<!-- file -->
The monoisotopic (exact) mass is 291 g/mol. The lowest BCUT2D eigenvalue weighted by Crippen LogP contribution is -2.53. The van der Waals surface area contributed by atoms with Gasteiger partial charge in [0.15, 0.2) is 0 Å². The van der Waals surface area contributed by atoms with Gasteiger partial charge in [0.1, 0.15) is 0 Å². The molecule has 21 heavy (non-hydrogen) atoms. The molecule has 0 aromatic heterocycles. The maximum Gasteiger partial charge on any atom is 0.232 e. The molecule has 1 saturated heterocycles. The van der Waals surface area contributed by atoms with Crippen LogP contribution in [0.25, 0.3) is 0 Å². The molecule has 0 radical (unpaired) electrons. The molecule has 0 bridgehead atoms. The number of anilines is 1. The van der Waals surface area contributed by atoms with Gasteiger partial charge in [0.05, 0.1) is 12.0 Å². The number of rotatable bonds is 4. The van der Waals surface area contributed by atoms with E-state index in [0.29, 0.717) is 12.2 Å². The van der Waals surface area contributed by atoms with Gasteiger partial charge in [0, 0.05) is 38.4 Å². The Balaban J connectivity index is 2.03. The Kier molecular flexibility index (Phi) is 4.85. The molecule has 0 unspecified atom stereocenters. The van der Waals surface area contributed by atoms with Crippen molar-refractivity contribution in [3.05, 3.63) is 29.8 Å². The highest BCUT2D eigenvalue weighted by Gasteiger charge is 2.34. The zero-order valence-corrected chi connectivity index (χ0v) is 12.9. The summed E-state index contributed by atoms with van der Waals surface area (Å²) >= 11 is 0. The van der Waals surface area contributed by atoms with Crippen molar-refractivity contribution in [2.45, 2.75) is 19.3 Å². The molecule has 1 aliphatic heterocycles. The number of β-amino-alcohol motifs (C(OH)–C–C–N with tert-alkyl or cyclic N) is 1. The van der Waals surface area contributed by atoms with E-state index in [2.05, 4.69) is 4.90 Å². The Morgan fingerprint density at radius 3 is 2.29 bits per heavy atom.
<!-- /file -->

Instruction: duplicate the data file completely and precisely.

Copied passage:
The monoisotopic (exact) mass is 291 g/mol. The lowest BCUT2D eigenvalue weighted by Crippen LogP contribution is -2.53. The van der Waals surface area contributed by atoms with Gasteiger partial charge in [0.15, 0.2) is 0 Å². The van der Waals surface area contributed by atoms with Gasteiger partial charge in [0.1, 0.15) is 0 Å². The molecule has 21 heavy (non-hydrogen) atoms. The molecule has 0 aromatic heterocycles. The maximum Gasteiger partial charge on any atom is 0.232 e. The molecule has 1 saturated heterocycles. The van der Waals surface area contributed by atoms with Crippen LogP contribution in [0.25, 0.3) is 0 Å². The molecule has 0 radical (unpaired) electrons. The molecule has 0 bridgehead atoms. The number of anilines is 1. The van der Waals surface area contributed by atoms with Gasteiger partial charge in [0.05, 0.1) is 12.0 Å². The number of rotatable bonds is 4. The van der Waals surface area contributed by atoms with E-state index in [0.29, 0.717) is 12.2 Å². The van der Waals surface area contributed by atoms with Gasteiger partial charge in [0, 0.05) is 38.4 Å². The Balaban J connectivity index is 2.03. The Kier molecular flexibility index (Phi) is 4.85. The molecule has 0 unspecified atom stereocenters. The van der Waals surface area contributed by atoms with Crippen molar-refractivity contribution in [3.05, 3.63) is 29.8 Å². The highest BCUT2D eigenvalue weighted by Gasteiger charge is 2.34. The zero-order valence-corrected chi connectivity index (χ0v) is 12.9. The summed E-state index contributed by atoms with van der Waals surface area (Å²) >= 11 is 0. The van der Waals surface area contributed by atoms with Crippen molar-refractivity contribution in [2.45, 2.75) is 19.3 Å². The molecule has 1 aliphatic heterocycles. The number of β-amino-alcohol motifs (C(OH)–C–C–N with tert-alkyl or cyclic N) is 1. The van der Waals surface area contributed by atoms with E-state index in [2.05, 4.69) is 4.90 Å². The Morgan fingerprint density at radius 3 is 2.29 bits per heavy atom.